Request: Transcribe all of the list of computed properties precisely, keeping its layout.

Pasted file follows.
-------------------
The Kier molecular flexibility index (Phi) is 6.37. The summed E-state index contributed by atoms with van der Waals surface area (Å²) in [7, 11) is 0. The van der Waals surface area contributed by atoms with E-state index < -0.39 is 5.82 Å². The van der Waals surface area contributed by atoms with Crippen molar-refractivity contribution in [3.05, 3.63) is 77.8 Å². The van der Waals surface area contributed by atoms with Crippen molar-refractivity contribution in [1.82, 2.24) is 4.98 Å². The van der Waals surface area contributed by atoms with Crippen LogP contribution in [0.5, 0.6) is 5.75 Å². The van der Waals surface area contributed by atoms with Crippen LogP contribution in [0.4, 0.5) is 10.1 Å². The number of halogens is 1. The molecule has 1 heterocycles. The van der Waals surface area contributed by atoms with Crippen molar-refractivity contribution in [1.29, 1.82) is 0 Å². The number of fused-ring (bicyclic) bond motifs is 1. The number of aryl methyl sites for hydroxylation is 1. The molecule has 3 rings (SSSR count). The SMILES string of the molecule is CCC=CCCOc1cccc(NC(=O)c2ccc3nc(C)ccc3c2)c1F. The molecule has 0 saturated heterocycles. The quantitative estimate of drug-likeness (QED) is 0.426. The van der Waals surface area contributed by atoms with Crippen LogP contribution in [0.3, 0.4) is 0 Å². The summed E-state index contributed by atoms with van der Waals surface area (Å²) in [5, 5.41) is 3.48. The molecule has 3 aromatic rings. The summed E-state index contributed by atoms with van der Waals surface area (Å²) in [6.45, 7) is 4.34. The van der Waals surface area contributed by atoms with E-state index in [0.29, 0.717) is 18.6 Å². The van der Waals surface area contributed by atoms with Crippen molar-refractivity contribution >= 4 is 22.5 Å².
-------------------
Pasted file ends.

The Kier molecular flexibility index (Phi) is 6.37. The summed E-state index contributed by atoms with van der Waals surface area (Å²) in [7, 11) is 0. The van der Waals surface area contributed by atoms with E-state index < -0.39 is 5.82 Å². The van der Waals surface area contributed by atoms with Crippen molar-refractivity contribution in [3.05, 3.63) is 77.8 Å². The van der Waals surface area contributed by atoms with Crippen molar-refractivity contribution in [1.82, 2.24) is 4.98 Å². The van der Waals surface area contributed by atoms with Crippen LogP contribution in [0.5, 0.6) is 5.75 Å². The van der Waals surface area contributed by atoms with Crippen LogP contribution in [0.4, 0.5) is 10.1 Å². The number of halogens is 1. The molecule has 1 heterocycles. The van der Waals surface area contributed by atoms with Crippen molar-refractivity contribution in [1.29, 1.82) is 0 Å². The number of fused-ring (bicyclic) bond motifs is 1. The number of aryl methyl sites for hydroxylation is 1. The molecule has 3 rings (SSSR count). The SMILES string of the molecule is CCC=CCCOc1cccc(NC(=O)c2ccc3nc(C)ccc3c2)c1F. The molecule has 0 saturated heterocycles. The quantitative estimate of drug-likeness (QED) is 0.426. The van der Waals surface area contributed by atoms with Crippen LogP contribution in [0.3, 0.4) is 0 Å². The summed E-state index contributed by atoms with van der Waals surface area (Å²) in [5, 5.41) is 3.48. The molecule has 3 aromatic rings. The summed E-state index contributed by atoms with van der Waals surface area (Å²) in [6.45, 7) is 4.34. The van der Waals surface area contributed by atoms with E-state index in [0.29, 0.717) is 18.6 Å². The van der Waals surface area contributed by atoms with Crippen molar-refractivity contribution >= 4 is 22.5 Å².